Tottenham: 5 Most Likely Replacements for Harry Redknapp as Spurs Coach
Chelsea's decision to part company with Andre Villas-Boas has created yet another managerial vacancy at the perennially unfulfilled club.
A genuine vacancy, unlike the assumed one at Tottenham Hotspur, that may be forthcoming anytime between now and August should Harry Redknapp take the England job as expected.
Villas-Boas' sacking has implications for them in that their London rivals now will also be looking at candidates Spurs may have been eyeing up in case of a possible Redknapp departure.
Both jobs differ in expectation and the materials available to work with for each's respective incumbent, but both can claim to offer candidates the chance to work with a top-six club.
Just who Spurs might be looking for remains to be seen.
Redknapp's appointment in October 2008 was a break away from the continental system Daniel Levy had previously structured his club with since 2004. Critics of this system, which utilises a controversial sporting director role to oversee player recruitment, often negate to examine the reason why the Tottenham chairman implemented it in the first place.
Levy was keen to move on from a series of managerial hirings that had failed to turn Spurs into a club capable of challenging for a regular top-six position. While it worked for a time in realising a different approach of bringing players to the club, it was not entirely different from before in that its success was essentially down to the personality of the manager.
Jacques Santini and Juande Ramos were both managers appointed on the basis of their records, but both failed to adjust to English football in the way Martin Jol did. The Dutchman blended an amiability with media and supporters with an understanding of his players that for two and a half years proved fruitful.
Though Levy did not believe Jol capable of taking the club further than his two fifth place finishes, his eventual appointment of Redknapp indicated a realisation of certain fundamentals needed by a manager to excel in the Premier League.
Replacing Redknapp will not be easy either this summer or down the line. But knowing what we know about the type of manager that has done well at Tottenham in recent times, here are five managers they might well be having to look to bring in this summer.
A decade spent at one club is a heck of a long time for a manager from any era. For David Moyes to have remained at Everton for so long a period of time is a remarkable achievement.
Everton is as good a job as most. Their tradition and fanbase has been enough to keep Moyes inspired even when the club's financial inferiority, compared to others in the Premier League, may have had him questioning how much more he could do for the Toffees.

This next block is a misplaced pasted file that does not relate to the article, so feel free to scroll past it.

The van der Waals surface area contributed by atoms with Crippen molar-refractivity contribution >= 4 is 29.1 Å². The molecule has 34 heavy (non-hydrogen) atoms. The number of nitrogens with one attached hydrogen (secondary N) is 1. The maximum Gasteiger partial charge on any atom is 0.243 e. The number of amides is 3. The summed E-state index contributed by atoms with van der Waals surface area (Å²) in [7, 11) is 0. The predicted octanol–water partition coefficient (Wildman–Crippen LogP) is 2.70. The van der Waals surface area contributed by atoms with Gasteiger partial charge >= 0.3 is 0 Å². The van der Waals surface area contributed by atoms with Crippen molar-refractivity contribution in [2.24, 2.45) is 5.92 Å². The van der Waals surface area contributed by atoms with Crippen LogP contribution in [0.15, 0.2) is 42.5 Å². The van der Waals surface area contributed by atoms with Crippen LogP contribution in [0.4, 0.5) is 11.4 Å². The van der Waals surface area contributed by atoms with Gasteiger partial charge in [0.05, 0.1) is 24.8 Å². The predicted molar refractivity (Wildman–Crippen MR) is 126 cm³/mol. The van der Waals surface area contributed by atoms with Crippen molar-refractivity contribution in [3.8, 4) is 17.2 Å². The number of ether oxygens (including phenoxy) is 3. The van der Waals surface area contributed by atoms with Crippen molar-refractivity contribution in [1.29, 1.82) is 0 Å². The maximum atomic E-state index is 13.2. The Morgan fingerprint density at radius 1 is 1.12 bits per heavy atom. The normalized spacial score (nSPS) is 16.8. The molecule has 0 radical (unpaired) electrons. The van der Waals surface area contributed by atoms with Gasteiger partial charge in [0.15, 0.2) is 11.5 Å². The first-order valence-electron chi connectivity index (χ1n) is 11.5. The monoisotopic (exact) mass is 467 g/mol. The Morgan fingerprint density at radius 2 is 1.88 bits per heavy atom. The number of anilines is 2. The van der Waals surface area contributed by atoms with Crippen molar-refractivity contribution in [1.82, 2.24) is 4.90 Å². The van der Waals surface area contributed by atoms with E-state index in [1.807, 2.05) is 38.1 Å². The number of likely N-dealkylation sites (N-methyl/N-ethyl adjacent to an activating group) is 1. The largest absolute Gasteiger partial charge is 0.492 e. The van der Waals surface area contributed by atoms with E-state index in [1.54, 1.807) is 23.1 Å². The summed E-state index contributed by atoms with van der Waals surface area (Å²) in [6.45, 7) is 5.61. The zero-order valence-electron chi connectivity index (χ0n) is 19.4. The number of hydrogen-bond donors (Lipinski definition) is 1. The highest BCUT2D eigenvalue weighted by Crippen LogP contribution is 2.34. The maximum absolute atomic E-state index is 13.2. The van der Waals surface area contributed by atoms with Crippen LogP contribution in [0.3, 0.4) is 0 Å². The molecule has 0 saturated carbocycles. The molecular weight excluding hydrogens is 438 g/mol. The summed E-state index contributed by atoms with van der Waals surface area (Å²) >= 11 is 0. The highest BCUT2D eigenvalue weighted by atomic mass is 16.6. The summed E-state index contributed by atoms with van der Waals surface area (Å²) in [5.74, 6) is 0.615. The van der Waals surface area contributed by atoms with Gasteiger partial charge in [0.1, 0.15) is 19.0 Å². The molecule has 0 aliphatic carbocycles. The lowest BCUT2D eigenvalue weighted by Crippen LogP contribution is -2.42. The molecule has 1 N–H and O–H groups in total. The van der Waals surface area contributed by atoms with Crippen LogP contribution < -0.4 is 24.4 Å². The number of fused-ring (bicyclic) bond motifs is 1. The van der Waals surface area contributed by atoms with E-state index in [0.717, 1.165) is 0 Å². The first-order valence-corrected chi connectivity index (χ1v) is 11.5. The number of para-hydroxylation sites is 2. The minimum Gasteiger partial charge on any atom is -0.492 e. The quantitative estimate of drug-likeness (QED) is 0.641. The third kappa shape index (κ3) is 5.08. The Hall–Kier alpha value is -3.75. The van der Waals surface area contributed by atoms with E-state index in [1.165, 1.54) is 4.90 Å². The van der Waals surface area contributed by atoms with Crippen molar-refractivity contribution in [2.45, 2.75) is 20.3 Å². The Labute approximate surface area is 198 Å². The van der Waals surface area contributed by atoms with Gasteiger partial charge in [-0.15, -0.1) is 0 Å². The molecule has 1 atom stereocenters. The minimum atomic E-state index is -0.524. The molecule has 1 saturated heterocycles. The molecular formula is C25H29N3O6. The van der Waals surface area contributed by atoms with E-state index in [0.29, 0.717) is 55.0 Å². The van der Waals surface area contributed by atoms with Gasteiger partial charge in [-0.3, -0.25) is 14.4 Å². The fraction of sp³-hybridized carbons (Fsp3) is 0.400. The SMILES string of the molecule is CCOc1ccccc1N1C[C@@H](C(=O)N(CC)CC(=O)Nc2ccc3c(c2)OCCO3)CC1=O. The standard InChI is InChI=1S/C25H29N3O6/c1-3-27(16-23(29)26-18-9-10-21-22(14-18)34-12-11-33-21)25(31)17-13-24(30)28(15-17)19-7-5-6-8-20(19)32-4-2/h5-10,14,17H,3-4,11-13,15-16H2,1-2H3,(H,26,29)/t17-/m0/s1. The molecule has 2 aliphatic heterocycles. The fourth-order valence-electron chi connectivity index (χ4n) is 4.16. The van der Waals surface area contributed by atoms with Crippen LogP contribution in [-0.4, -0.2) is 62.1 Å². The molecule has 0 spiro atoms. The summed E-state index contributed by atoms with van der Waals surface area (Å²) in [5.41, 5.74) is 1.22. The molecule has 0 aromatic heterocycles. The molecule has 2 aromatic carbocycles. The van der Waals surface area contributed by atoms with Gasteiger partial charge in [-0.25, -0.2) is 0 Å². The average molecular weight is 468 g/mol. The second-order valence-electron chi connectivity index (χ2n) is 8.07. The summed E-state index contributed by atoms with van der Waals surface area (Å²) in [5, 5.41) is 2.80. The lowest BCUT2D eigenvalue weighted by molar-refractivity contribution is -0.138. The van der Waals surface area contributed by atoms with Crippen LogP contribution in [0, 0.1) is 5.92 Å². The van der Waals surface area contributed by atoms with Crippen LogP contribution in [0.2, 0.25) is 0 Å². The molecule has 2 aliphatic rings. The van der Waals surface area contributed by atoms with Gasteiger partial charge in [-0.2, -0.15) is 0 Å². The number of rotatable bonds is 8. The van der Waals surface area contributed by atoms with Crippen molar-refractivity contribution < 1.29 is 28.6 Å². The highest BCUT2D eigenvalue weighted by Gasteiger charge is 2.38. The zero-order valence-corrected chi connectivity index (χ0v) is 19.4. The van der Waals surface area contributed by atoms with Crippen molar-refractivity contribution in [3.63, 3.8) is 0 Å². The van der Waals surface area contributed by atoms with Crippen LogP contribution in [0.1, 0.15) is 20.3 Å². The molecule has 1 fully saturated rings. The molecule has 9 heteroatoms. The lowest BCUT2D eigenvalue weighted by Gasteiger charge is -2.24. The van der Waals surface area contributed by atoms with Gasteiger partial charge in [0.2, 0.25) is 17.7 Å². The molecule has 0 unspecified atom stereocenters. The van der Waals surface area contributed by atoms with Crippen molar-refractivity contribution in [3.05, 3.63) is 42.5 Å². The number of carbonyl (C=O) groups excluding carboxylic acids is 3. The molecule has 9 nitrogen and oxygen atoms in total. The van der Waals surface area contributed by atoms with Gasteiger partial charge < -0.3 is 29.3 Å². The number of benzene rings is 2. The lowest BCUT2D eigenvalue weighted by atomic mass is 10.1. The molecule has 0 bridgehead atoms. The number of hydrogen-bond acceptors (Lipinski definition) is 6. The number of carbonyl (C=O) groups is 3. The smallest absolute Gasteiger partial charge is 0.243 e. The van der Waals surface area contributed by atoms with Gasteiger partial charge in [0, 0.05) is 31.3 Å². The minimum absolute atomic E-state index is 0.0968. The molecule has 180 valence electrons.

And in all honesty, in that same time very little better has come along that may have tempted him away from Merseyside.
Tottenham and Moyes however, may well prove a very good match.
If the Scotsman was to arrive at Spurs this summer he will have a very talented playing staff to work with and, should they have qualified for the Champions League again, the ambition and resources to build further with.
Moyes has shown his willingness to stick around a while if the circumstances are right, but is he someone Spurs can look to in carrying on where Redknapp will have likely left off?
Outwardly Moyes is stricter and less amiable than Redknapp, but both are coaches who excel in establishing relationships with players, making them believe in their ideas and style. There is a seemingly straightforwardness to Moyes that would play well with a Spurs squad to a manager who doesn't like to over-complicate or mess about.
Everton's pragmatic style has often seen them play without any recognised forwards or in a way not designed in getting the best out of them (the likes of Andrew Johnson, James Beattie and Jermaine Beckford all struggled there), something critics might suggest would not play well with Spurs supporters who crave an entertaining brand of football.
But this could be argued as Moyes making the most of what he has had to work with, and even so, the Toffees are far from a negative side. Given the better resources available at Spurs right now, Moyes could make the most of those too.
The bright young star of management is often a target for a prominent but struggling club as they look to arrest a worrying slide. Less so are they for those only looking when the situation has forced it.
Tottenham might be smart though to consider Norwich City's Paul Lambert.
What does the manager of the currently 11th placed Premier League club, coaching his first season in the division, have to offer a club with aspirations of Champions League football and Premier League titles?
Well, with Lambert, there is a lot to admire in several aspects of the job he has done so far with the Canaries. But one aspect particularly stands out.
Going into the top-flight this season Norwich retained most of the squad that got them promoted, with the main additions coming in the way of loan signings (eg. Spurs' Kyle Naughton) and lower league players (eg. the clever and committed Steve Morison).
It is not just that Lambert has brought together players looking to make a name for themselves, he has convinced them they are where they ought to be, that is competing with the very best.
To be able to get your message across to your players and have them buy into your plans is fundamental. Just how Norwich will fare under Lambert next season, i.e the traditionally difficult second season, remains to be seen. But so far, so good.
Managers from Arsene Wenger to Jose Mourinho have highlighted that a successful playing career is not a necessity to being a great coach. But for Spurs, knowing the success Lambert achieved as a player with Celtic and Borussia Dortmund, might make him more palatable than someone like Swansea City's Brendan Rodgers who is also doing a great job in a similar fashion to Lambert.
Just knowing that he has been there with title and Champions League winning teams, that he knows what it is about to win them, might just be what it takes for them to make a move for the Scotsman.